I don’t actually have a verse about Judith (in the picture above), but I should write one. I’d envisioned this with a sassy lounge jazz tune, minor key for the verses, major for the chorus (so the chorus sounds a bit like “Jesus loves me.”)
I was inspired to write it because the main thing people know and want to discuss about Bathsheba is whether she was David’s victim, seductress, or paramour; but one of the most fascinating stories about her is how she and Nathan hoodwinked the Old Man into making her son the heir to the throne. I was trying to figure out how to disrupt and refocus the narrative in the fewest words possible, and that led to this song.
Bathsheba Very pretty Know her story? Just a little bitty: Pulled some strings and she got her son Sitting on the throne; now he’s king Solomon.
Miss Naomi Was a widow Taught Miss Ruth How to use eye shadow Instructed Ruth in feminine wiles Now she’s singing lullabies to her grandchild.
Strong women, these I know For the Bible taught me so Mothers, sisters; royal, tribal Don’t you mess with the women of the Bible.
Queen Esther In her palace Had to deal With ethnic malice Saved her people from Haman’s plans Now he’s swinging from a rope tied by his own hands.
Martha and her Sister Mary Education Was primary Now they’re sittin’ at Jesus’ feet Buddy, make yourself a sandwich if you want to eat.
Listen up now brothers, sisters, We got to have some strong resistors You don’t have to take any more malarkey The day’s gonna end for the patriarchy
Too many Christians confuse pity and paternalism with love.
Actually, “confuse” may be too generous a word. For some it can be Orwellian Christianese, where “love” or “forgiveness” is simply used as a tool to demand submission, or to silence complaints. One of the most common negative responses to prophetic language is Christian tone-policing—saying that it is “unloving” or “hateful” to use oppressors’ own rhetoric to disarm their religious weaponry, or to criticize those in power who use religious language as a political tool of domination. In this reading, much of what Jesus himself said is unloving and hateful.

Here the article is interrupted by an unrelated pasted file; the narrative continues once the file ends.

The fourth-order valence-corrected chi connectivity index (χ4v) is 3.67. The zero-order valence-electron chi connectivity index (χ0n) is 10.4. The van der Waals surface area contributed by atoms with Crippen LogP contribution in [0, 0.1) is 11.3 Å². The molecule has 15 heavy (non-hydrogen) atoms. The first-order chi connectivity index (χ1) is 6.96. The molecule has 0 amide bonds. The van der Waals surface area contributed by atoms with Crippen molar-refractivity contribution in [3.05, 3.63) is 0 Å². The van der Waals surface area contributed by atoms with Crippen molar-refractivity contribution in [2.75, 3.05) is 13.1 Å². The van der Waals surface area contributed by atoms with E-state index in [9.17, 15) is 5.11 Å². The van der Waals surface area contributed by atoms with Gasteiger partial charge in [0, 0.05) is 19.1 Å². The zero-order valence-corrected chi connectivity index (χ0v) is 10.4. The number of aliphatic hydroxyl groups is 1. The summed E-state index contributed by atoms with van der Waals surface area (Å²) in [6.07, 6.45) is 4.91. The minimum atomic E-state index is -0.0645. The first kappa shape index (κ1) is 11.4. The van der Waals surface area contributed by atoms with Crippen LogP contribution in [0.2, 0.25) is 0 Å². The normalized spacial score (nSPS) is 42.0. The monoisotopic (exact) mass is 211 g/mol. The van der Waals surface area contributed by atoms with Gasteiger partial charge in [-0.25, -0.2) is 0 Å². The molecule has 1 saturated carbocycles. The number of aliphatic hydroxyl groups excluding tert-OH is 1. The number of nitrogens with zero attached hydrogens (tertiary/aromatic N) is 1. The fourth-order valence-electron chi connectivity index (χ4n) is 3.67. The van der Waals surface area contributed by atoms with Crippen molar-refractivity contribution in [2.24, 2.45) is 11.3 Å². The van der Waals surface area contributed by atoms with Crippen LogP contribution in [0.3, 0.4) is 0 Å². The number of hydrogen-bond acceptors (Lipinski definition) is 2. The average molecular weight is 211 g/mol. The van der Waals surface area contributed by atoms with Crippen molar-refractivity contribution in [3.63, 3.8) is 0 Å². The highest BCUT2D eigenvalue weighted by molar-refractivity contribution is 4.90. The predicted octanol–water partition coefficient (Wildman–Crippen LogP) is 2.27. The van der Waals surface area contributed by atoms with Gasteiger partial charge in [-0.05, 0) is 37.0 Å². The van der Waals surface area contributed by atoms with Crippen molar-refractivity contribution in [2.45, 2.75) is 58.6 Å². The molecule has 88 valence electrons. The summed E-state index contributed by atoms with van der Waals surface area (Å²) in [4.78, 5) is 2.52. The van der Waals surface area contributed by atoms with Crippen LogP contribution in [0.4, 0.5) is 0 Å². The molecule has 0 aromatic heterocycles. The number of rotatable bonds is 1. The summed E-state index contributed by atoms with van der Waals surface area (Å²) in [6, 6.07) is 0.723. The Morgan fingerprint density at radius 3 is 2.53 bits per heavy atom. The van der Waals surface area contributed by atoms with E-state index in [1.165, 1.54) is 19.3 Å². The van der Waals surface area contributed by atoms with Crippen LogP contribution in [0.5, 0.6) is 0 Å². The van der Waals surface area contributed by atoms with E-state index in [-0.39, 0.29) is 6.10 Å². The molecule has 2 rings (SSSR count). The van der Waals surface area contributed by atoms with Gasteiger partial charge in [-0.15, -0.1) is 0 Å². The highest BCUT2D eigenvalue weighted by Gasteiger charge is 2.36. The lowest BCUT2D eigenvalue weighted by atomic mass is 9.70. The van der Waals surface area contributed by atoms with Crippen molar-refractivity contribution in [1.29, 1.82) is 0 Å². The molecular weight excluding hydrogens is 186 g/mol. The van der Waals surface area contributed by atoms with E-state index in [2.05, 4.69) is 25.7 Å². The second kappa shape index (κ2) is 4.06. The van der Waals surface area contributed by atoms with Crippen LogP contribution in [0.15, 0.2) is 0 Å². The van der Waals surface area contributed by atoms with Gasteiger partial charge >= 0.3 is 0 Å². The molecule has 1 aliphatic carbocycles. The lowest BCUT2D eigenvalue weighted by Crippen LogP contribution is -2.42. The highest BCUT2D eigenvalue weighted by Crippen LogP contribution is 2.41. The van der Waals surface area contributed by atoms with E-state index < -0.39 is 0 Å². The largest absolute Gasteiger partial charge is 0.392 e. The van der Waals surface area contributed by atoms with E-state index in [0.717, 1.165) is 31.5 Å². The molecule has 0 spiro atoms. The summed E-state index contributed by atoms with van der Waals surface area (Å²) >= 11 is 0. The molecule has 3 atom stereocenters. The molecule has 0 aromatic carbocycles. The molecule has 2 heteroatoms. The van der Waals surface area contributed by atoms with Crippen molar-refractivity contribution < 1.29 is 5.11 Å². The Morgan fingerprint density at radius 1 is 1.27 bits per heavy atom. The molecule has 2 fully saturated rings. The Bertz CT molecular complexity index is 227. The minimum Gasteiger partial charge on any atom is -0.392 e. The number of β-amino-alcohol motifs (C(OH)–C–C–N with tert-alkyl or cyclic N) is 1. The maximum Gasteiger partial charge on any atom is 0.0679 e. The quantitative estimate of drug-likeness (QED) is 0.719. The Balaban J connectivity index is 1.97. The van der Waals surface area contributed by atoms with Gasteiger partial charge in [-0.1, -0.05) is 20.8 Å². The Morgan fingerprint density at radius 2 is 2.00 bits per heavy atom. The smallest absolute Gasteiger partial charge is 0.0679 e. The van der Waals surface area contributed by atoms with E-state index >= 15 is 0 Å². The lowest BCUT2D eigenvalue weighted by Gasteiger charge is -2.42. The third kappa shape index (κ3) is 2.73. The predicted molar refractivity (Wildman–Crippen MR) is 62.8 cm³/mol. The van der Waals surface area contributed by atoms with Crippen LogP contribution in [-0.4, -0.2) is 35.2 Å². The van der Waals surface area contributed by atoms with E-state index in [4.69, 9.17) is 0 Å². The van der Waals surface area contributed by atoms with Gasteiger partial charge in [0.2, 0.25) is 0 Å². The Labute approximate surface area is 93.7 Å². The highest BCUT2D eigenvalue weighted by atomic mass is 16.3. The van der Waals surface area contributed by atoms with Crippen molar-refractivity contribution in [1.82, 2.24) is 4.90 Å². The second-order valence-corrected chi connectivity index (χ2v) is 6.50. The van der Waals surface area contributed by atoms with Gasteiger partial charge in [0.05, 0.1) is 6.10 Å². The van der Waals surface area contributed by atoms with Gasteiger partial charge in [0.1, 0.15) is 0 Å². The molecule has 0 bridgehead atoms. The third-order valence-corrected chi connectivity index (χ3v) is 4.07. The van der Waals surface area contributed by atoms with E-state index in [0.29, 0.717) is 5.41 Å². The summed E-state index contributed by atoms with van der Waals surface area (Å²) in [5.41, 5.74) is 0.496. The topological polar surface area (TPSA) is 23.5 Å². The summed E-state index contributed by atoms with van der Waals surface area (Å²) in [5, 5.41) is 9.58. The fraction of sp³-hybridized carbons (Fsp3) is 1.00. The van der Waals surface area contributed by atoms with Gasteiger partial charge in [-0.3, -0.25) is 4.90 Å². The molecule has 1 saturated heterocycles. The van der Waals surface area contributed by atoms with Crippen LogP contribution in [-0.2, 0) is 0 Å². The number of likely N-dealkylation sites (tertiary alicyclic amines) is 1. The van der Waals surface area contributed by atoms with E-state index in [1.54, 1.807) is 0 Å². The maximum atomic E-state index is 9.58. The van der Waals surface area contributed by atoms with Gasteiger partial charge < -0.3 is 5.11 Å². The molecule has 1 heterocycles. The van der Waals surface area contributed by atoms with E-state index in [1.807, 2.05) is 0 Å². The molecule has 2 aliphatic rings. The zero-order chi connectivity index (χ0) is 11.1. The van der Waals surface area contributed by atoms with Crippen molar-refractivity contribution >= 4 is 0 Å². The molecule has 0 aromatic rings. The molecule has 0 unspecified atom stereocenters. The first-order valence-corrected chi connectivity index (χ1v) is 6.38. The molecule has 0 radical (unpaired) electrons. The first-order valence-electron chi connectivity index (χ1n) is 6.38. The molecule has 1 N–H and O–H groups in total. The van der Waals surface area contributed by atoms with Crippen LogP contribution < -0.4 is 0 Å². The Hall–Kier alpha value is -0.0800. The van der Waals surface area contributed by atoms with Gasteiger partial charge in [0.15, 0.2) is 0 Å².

It is a kind of weak rhetorical ju-jitsu to take the words of the prophets* and the complaints of those who are oppressed and describe them as “hate.” As if protesting the disproportionate slaying and imprisonment of black children is “hate.” As if objecting to for-profit sick-care is “hate.” As if decrying Christianese support of militarism and fascism is “hate.” As if championing the rights of “widows, orphans, and aliens” against the abuse of political leaders is “hate.”
There is something I gladly admit to hating: this kind of language. This condescending, paternalistic, bullying and bully-enabling language that uses the words of Christ for cover. (There is a difference between hating the sin and the sinner, right? Or does that only apply to gay folks?)
Rather than get tangled in endless psychologizing or spiritualizing about the inward state of debate partners, I’m much more interested in the effect of our language, practices, and policy. Where do we see the oppressed being freed? Where do we see widows, orphans, and aliens valued as fully human and made in the image of God?
That’s where love is.
I appreciate that Christ loves me, and I have full assurance of salvation through the Holy Spirit. I appreciate that Christ also loves the bullies and fascists of the world, the Torquemadas and Roy Moores and Bull Connors, and that where I’m unable to love I can intercede that Christ love for me while shaping me into someone more loving. I can acknowledge my own failure to love.
But I have no interest in a “love” that does not rejoice in the truth. Nor do I have interest in a religion that can only speak of “good news” if the oppressed are silenced.